This is my review of The Wind-Up Bird Chronicle by Haruki Murakami.
Encouraged by his wife Kumiko’s willingness to support him, Toru Okada gives up his mundane job as a legal assistant to work out what he really wants to do. The quiet life of a “house husband” is punctuated with bizarre phone calls from strange women and encounters which lead to the spinning of some odd tales against the surreal background call of the wind-up bird. Toru’s most obvious trait is a remarkable passivity – possibly the author’s indictment of Japanese men in general. When Kumiko expresses her detestation of beef stir-fried with green peppers, Toru dumps the offending mixture in the garbage, not out of pique but pragmatically because it is not required. Yet the incident leads him to wonder if it is possible “for one human being to achieve perfect understanding of another”. If he will die without ever really knowing her, what is the point of a life confined to living together? His job-free existence gives him the freedom to philosophise in this way for the first time – a comment on the pressurised Japanese society of the 1990s.
Kumiko seems withdrawn, and may be unhappy or concealing something from Toru, as he admits he is doing in turn. Is he depressed, going a little mad, or utterly sane in stepping off the Japanese treadmill of hard work, conformity, keeping face, and pursuing a veneer of westernised culture underlain by oriental traditions. Before Kumiko was allowed to marry, for instance, she and Kumiko had to pay regular visits to a medium, to gain a favourable assessment from him. Similarly, Kumiko’s obnoxious brother consulted a clairvoyant on the whereabouts of her missing cat, named Noboru Wataya after him.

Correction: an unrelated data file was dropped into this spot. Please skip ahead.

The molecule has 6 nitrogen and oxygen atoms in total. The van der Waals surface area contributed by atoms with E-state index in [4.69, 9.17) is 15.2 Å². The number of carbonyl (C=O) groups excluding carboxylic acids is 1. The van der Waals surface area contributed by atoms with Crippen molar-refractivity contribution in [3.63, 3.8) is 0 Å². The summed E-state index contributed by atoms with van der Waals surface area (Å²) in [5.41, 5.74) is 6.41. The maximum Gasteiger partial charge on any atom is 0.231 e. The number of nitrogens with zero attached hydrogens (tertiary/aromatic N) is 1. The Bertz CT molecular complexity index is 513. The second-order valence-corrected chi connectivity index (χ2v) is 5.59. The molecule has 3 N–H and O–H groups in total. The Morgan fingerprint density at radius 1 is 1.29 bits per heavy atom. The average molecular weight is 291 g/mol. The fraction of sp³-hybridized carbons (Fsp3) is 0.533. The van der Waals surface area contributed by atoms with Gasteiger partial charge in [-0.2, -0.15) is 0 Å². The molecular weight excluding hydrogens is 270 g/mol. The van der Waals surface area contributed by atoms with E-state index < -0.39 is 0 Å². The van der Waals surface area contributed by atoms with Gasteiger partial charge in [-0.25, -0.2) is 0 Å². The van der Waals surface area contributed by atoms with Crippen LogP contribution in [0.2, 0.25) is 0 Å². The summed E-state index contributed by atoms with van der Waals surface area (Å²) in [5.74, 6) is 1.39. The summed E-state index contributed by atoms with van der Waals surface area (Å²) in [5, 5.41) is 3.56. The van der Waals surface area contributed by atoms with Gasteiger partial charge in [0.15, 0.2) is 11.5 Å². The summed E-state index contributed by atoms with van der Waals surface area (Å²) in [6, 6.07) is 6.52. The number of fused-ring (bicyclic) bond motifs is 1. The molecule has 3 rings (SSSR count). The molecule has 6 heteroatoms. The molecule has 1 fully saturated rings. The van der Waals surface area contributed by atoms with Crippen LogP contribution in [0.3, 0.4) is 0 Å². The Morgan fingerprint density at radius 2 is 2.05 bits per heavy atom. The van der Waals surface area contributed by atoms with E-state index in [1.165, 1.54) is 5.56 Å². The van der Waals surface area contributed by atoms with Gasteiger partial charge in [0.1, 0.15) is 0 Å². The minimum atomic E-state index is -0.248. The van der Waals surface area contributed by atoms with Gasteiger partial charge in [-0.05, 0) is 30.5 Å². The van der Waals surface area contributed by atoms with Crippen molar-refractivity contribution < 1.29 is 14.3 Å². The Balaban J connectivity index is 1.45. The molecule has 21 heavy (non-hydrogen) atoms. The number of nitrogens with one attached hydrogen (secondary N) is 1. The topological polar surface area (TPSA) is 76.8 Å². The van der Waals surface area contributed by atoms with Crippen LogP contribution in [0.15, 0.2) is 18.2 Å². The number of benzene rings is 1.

At first I was carried me along effortlessly, sucked in by Murakami’s plain, very readable style with a touch of wry humour which has been retained in Jay Rubin’s skilful translation. Then I began to sense that the interweaving of mundane daily life, unlikely events and implausible tales might simply trail away or prove to have no meaning, rather as one might define life in which one cannot be sure of reality, or of achieving outcomes which, if not satisfactory, are at least certain.
The repetition of domestic tasks, and recurrence of erotic dreams, began to bore me. I believe the translator has omitted some chapters and reordered others, which suggests a lack of editing, even self-indulgence on the part of the writer. Without knowing about the translator’s changes at the time, I had an increasing desire to skip pages, even reading the end to see if the book justified the effort of slogging through the 607 pages of the paperback version – both a bad sign.
I am ambivalent about this book. It has clearly become a “cult classic”, prompting widespread praise for its originality, surreal brilliance and philosophical insights. Yet, I cannot help suspecting it is simply an over-ambitious shambles which Murakami wrote for his own pleasure, with, of course, the added bonus of profit guaranteed by his fame.